In the ongoing Israeli ground invasion of Lebanon that was significantly expanded on Friday with a doubling of the number of troops in Lebanon, Hezbollah resistance fighters have killed at least five Israeli soldiers, including two officers, on Sunday, according to Israeli military officials. At least 28 soldiers were injured.
Nineteen soldiers were killed on Saturday, and five are missing, presumed dead, after their helicopter was shot down. This is the highest number of casualties for Israel in a single day since the war began on the 13th of July.
The Israeli attacks on Lebanon have consisted of several different tactics: air strikes, which have killed over 1,000 Lebanese civilians, and ground invasions, using tanks, armored vehicles, and air-dropped troops. The ground invasions have cost the lives of over 100 Israeli soldiers, with an unknown number of Lebanese resistance fighters killed.
On Sunday, the ground fighting centered in several areas: the village of Abu-Tawil, located in south Lebanon’s Aita- al-Shaab region, where an anti-tank missile was fired by Hezbollah fighters at Israeli infantry troops. In that incident, an officer and three soldiers were killed and 20 others were injured, three of them seriously. In Tel Nachs, in the eastern part of southern Lebanon, just north of Metula, a tank belonging to an Israeli military reserve unit was directly hit by a mortar; an officer was killed, another sustained serious injuries and two soldiers were hurt. Hezbollah announced in a press statement that its resistance fighters threw an explosive device at an Israeli military bulldozer belonging in Tal Al Owidah in the Udaysah region, destroying the bulldozer early on Sunday morning.
The statement also said that the Israeli Infantry tried to enter the town of Bayyadah on Sunday but were met with Hezbollah fighters, who prevented them from entering the town. At 4:50 am on Sunday morning, in the valley of Al Hijeer, Hezbollah fighters destroyed one Israeli tank and two bulldozers, killing and wounding the soldiers in the tank. Also, an Israeli helicopter sent to evacuate the dead bodies of the Israeli soldiers who were in the helicopter that was shot down on Saturday evening, were prevented from reaching the bodies of the soldiers by Hezbollah fighters who forced them to retreat.
Hezbollah spokesmen reported that the resistance group shot down a pilotless Israeli drone aircraft Sunday afternoon in south Lebanon. The Israeli army denied this claim. On Saturday, when Hezbollah fighters shot down an Israeli helicopter, the Israeli army initially denied the report, but later admitted it was true.
Israeli forces often use remotely-operated drones for surveillance and air attacks in both Lebanon and Palestine, a tactic that has been widely criticized due to the high number of civilians that are killed by the drones, which are programmed to fire at ‘anything that moves’.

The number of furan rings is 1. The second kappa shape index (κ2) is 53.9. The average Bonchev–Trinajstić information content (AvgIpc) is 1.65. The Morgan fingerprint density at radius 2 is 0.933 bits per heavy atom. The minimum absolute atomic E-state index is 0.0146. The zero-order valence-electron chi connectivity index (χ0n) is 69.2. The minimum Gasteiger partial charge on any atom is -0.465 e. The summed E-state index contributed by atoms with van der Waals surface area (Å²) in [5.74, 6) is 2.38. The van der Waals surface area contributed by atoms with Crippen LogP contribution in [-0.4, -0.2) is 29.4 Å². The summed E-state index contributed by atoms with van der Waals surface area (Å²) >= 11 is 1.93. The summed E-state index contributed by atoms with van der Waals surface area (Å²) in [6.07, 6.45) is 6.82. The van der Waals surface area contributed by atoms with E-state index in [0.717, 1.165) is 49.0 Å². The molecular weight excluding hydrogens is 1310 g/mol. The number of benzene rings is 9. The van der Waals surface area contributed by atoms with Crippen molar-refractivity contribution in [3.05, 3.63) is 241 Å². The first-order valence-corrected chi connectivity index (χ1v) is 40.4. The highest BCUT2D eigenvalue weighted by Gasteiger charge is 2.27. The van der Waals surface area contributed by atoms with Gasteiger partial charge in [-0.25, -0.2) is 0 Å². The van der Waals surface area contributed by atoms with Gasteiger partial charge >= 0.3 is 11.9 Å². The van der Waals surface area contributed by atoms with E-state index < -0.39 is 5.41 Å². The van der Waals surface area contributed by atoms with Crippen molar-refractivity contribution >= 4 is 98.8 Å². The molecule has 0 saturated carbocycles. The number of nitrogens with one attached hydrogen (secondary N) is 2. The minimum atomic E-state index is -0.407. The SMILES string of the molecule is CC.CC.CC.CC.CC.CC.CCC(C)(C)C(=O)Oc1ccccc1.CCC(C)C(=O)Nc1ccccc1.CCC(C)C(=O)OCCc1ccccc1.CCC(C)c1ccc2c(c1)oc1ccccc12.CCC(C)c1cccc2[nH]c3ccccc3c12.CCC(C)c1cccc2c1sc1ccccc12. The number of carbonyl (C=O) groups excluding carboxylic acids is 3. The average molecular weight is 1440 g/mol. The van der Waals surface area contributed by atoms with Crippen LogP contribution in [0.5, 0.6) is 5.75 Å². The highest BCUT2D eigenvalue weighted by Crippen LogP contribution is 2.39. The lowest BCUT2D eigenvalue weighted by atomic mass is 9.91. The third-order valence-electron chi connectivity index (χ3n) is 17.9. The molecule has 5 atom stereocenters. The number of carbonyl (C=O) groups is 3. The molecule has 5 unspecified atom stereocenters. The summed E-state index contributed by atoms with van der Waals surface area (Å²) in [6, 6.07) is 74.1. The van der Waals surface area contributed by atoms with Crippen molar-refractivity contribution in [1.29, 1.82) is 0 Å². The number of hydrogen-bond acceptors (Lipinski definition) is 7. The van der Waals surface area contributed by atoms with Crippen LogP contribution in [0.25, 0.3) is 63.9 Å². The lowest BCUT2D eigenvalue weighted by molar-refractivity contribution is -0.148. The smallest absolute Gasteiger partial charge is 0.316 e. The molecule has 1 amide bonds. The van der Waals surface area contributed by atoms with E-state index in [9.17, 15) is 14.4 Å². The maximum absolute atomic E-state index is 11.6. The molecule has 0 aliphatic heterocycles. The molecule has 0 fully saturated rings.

Although Israel’s cabinet approved on Sunday a United Nations (U.N.) Security Council resolution calling for an end to the fighting, and the United Nations said Israeli and Lebanese leaders had agreed that a truce would take effect from 7:00 AM on Monday, Israeli officials have made clear that they will interpret the ‘ceasefire agreement’ as a mandate to continue their invasion of southern Lebanon until they are convinced that the Hezbollah resistance group has been sufficiently disarmed. They have set no timeline for actual troop withdrawal from Lebanon.
“At this stage the forces are continuing to operate in attack mode in south Lebanon,” a senior Northern Command officer said. “Once we receive the ceasefire orders, the forces will position themselves in various outposts and wait for the international force to arrive in accordance with the UN Resolution.”
Israeli Defense Minister Amir Peretz added, “If it turns out that the elements involved in the ceasefire agreement will breach it, the Israeli soldiers will not be restrained. We will not accept a situation in which soldiers are hurt and we do not respond; we will retaliate with all means necessary."
The last Israeli invasion of southern Lebanon, in 1982, resulted in an eighteen-year Israeli occupation of Lebanese land, which ended in 2000 when Hezbollah managed to push the Israeli forces out of Lebanon and back into sovereign Israeli territory (excluding the Sheb’aa Farms area, which, though located in southern Lebanon, continues to be illegally occupied by Israeli military and civilians).
*this article was sourced from Ma’an News, WAFA News Agency, Ynet News, Ha’aretz and local sources